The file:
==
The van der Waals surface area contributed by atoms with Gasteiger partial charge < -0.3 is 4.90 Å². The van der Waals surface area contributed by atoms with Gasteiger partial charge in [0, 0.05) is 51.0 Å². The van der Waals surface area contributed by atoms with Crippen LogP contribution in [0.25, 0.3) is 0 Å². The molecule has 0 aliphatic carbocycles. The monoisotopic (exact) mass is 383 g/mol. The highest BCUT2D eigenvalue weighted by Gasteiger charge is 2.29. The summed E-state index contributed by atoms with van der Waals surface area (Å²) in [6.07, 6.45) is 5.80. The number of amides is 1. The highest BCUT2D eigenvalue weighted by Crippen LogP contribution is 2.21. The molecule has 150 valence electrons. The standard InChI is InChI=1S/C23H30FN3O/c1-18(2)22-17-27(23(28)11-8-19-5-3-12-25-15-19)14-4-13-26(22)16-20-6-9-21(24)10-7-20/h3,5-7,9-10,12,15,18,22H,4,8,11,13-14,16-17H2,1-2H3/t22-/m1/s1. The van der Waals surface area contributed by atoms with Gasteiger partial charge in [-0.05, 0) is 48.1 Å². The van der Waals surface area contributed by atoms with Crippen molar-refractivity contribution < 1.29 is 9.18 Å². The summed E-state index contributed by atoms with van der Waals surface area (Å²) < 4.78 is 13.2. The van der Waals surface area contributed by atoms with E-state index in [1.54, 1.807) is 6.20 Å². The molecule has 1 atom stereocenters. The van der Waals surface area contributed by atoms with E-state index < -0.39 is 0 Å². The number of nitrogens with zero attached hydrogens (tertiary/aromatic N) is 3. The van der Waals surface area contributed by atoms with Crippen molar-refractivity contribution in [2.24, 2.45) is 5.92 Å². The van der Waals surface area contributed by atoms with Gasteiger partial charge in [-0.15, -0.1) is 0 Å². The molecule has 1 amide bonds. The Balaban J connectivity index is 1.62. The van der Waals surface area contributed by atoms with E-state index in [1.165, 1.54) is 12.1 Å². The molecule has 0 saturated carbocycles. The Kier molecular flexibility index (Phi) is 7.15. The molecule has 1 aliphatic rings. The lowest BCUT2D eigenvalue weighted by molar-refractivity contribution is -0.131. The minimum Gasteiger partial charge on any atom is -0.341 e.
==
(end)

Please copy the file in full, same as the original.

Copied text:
The van der Waals surface area contributed by atoms with Gasteiger partial charge < -0.3 is 4.90 Å². The van der Waals surface area contributed by atoms with Gasteiger partial charge in [0, 0.05) is 51.0 Å². The van der Waals surface area contributed by atoms with Crippen LogP contribution in [0.25, 0.3) is 0 Å². The molecule has 0 aliphatic carbocycles. The monoisotopic (exact) mass is 383 g/mol. The highest BCUT2D eigenvalue weighted by Gasteiger charge is 2.29. The summed E-state index contributed by atoms with van der Waals surface area (Å²) in [6.07, 6.45) is 5.80. The number of amides is 1. The highest BCUT2D eigenvalue weighted by Crippen LogP contribution is 2.21. The molecule has 150 valence electrons. The standard InChI is InChI=1S/C23H30FN3O/c1-18(2)22-17-27(23(28)11-8-19-5-3-12-25-15-19)14-4-13-26(22)16-20-6-9-21(24)10-7-20/h3,5-7,9-10,12,15,18,22H,4,8,11,13-14,16-17H2,1-2H3/t22-/m1/s1. The van der Waals surface area contributed by atoms with Gasteiger partial charge in [-0.05, 0) is 48.1 Å². The van der Waals surface area contributed by atoms with Crippen molar-refractivity contribution < 1.29 is 9.18 Å². The summed E-state index contributed by atoms with van der Waals surface area (Å²) < 4.78 is 13.2. The van der Waals surface area contributed by atoms with E-state index in [1.54, 1.807) is 6.20 Å². The molecule has 1 atom stereocenters. The van der Waals surface area contributed by atoms with E-state index < -0.39 is 0 Å². The number of nitrogens with zero attached hydrogens (tertiary/aromatic N) is 3. The van der Waals surface area contributed by atoms with Crippen molar-refractivity contribution in [2.24, 2.45) is 5.92 Å². The van der Waals surface area contributed by atoms with Gasteiger partial charge in [-0.15, -0.1) is 0 Å². The molecule has 1 amide bonds. The Balaban J connectivity index is 1.62. The van der Waals surface area contributed by atoms with E-state index in [1.165, 1.54) is 12.1 Å². The molecule has 0 saturated carbocycles. The Kier molecular flexibility index (Phi) is 7.15. The molecule has 1 aliphatic rings. The lowest BCUT2D eigenvalue weighted by molar-refractivity contribution is -0.131. The minimum Gasteiger partial charge on any atom is -0.341 e.